Done right, there is no more impressive sight onstage than seeing a great concert pianist leading an orchestra from their instrument. A few years ago, I saw Murray Perahia play Beethoven's 4th piano concerto with the Academy of St. Martin-in-the-Fields in London, on a concert in which they also performed Beethoven's Leonore overture and the 7th symphony. Perahia's playing was pristine, though his conducting at times seemed to be something of an afterthought.
Pierre-Laurent Aimard pulled off a similar feat this past Monday at Alice Tully Hall, conducting the Chamber Orchestra of Europe in Haydn's "Farewell" symphony and Mozart's 17th piano concerto: part of this summer's Mostly Mozart festival. In contrast to Perahia, Aimard seemed like a giddy teenager on the podium, full of vibrant, infectious joy reflected in the astonishingly prodigious playing of the COE.
Despite his impressive chops as a conductor (and his recent appointment as artistic director of Britain's Aldeburgh Festival), Aimard, whom I've seen as a performer on several occasions, claims to have no ambition to join the jet-setting conducting tribe:
"To be clear: I am not a conductor, and I will never be one. This is not my way of life, I have nothing to do with that, and have no talent for that. But if you want me to give a definition to what I do, I wouldn't say I'm a pianist - I'm a musician, and the piano happens to be my instrument... I like to make chamber music, to be part of a group, to teach, to speak about music. In other words, to live the phenomenon on different sides." (The Guardian, 8.27)
As such, Aimard - arguably the world's foremost interpreter of 20th and 21st century piano music - took his multi-tasking role one step further by speaking to the audience at length about Stockhausen's Kontra-Punkte No. 1 (1953), which he programmed between the Haydn and Mozart. Clearly, this was a vast departure from standard Mostly Mozart fare - for many years even Beethoven was verboten - and Aimard no doubt realized it was unreasonable for this audience to accept Stockhausen's spiky, modernist music at face value. After speaking for nearly ten minutes, interspersing his words with musical excerpts in an attempt to illustrate the somewhat-tenuous connection between Haydn and Stockhausen, he finally conceded: "You may not love it."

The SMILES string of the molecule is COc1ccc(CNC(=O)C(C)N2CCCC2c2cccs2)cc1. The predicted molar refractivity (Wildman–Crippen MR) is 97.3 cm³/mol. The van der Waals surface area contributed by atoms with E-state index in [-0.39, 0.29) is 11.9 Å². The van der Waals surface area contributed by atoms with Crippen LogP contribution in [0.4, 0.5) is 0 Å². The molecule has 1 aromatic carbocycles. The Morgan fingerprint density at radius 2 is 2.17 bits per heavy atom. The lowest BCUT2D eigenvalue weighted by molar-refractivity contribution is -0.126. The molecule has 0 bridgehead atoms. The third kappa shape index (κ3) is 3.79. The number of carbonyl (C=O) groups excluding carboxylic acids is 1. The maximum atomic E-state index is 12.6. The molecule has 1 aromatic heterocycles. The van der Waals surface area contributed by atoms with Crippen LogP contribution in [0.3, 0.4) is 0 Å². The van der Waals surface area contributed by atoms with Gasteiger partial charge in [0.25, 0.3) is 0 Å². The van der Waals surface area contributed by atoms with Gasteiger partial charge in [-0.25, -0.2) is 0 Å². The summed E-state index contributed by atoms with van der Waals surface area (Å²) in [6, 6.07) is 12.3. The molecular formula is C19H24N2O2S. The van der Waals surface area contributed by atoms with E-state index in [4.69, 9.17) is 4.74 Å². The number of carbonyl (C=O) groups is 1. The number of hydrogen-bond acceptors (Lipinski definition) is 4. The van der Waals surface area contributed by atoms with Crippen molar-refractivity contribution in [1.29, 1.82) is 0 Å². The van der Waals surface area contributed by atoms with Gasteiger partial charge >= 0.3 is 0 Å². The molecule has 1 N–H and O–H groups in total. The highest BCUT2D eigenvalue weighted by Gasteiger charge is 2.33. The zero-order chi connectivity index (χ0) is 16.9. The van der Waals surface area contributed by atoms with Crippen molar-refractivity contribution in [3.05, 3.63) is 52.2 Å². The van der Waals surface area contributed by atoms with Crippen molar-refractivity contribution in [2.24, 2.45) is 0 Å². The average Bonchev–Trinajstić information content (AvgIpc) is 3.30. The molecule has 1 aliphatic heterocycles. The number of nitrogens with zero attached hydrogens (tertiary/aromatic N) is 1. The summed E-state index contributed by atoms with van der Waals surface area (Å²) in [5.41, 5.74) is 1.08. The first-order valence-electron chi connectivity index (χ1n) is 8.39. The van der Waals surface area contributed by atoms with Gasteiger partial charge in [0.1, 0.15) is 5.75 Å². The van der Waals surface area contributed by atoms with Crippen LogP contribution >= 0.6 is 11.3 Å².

But, he did succeed in getting us to listen, rather than feel like victims of some act of sonic terrorism. Kontra-Punkte began as points jumping from one musician to another before coalescing into groups - or, as Aimard called them, "lines" - that combined several instruments. Ultimately, as in Haydn's "Farewell," the musicians fell away one by one, leaving in the end only a piano (not, by the way, played by Aimard) playing two-part counterpoint. It was as enlightening and rewarding an experience as I've ever had listening to high-modernist music, and if the audience's reaction wasn't ecstatic, it was genuinely appreciative.
The concert was held in Alice Tully Hall: a welcome upgrade from the cavernous Avery Fisher, where most of the Mostly Mozart concerts are held. One can only hope we see more concerts moved over next summer. (More pics below.)